Two vehicles have been seized after the drivers were caught fly-tipping by an officer in the right place at the right time.

Police volunteer Special Sergeant Simon Winters was on patrol on the A41 near Elstree when he came across two people dumping waste.

A silver Volkswagen Passat was pictured full of cardboard and shopping baskets, while land next to the parked vehicles was piled with rubbish including tyres.

Hertfordshire Constabulary says the Passat and a blue Toyota Prius was seized under Section 33 of the Environmental Protection Act, and fines were also issued to the drivers.

The boot of the Volkswagen Passat. Credit: Hertfordshire Constabulary

The boot of the Volkswagen Passat. Credit: Hertfordshire Constabulary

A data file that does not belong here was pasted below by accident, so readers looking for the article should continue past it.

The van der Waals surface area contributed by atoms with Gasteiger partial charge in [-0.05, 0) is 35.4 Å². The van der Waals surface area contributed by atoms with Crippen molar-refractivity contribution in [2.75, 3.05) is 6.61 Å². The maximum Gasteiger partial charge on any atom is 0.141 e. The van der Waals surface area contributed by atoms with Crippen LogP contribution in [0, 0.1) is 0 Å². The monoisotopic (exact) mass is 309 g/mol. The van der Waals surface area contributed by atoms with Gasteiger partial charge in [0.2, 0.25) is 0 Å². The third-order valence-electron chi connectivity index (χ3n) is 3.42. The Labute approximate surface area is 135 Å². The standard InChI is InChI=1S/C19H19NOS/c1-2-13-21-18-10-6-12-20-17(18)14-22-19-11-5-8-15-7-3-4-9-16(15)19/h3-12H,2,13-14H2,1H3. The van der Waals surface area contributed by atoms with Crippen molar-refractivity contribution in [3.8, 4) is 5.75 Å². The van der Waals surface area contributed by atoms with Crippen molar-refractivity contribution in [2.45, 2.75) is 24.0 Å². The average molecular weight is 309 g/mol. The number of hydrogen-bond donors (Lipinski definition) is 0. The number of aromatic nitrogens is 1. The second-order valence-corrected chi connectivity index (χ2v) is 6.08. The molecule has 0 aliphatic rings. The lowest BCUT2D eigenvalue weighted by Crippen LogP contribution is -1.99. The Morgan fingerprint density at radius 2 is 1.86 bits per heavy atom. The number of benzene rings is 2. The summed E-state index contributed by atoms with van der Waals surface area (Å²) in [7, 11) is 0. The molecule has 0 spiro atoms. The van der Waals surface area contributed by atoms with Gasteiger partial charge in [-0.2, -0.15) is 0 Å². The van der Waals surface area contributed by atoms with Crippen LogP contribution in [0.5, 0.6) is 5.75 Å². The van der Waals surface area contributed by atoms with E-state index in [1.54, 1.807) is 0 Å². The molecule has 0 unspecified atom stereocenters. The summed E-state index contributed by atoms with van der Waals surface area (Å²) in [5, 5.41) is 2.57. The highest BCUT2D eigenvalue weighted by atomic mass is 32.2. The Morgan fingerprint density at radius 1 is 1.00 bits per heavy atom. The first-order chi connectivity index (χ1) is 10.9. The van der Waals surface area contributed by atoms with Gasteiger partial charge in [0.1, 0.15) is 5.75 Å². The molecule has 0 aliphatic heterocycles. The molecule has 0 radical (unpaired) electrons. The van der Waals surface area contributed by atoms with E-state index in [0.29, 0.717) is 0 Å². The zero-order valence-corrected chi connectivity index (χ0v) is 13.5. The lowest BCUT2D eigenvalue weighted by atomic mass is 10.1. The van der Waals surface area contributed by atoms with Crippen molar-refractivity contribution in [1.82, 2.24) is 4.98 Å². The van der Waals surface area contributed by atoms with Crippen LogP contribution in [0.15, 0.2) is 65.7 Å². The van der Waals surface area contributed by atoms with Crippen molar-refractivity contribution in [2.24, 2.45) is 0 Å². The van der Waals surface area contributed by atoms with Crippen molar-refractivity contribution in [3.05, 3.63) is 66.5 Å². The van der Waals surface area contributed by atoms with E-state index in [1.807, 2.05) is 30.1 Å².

Anyone who witnesses flytipping is asked to call 999 and ask for police. Police say if possible, a witness should take down the registration number of the vehicle involved and descriptions of the suspects. If it is safe to do so, take a photograph of the incident.

Special Sergeant Winters is just one of many volunteers who give up their time to help police the streets of Hertfordshire.

Police say Specials come from all walks of life and volunteer their spare time for a minimum of 16 hours a month. They are highly trained and play an essential role in preventing, reducing and tackling crime and keeping the communities of Hertfordshire safe.

In his day job, Special Sergeant Winters is the chief executive officer of an international charity foundation.

Special Superintendent Mike Allardyce said: "Fly-tipping poses a threat to people’s health and to wildlife. It damages our environment and spoils our enjoyment of our towns and countryside, it is also costly for landowners to clear”.

"This is a great result by Special Sergeant Winters and highlights the fantastic impact that the Special Constabulary makes to policing in Hertfordshire.

"If you’re thinking about giving something back to the community, why not volunteer your time as a Special Constable? Visit to find out more."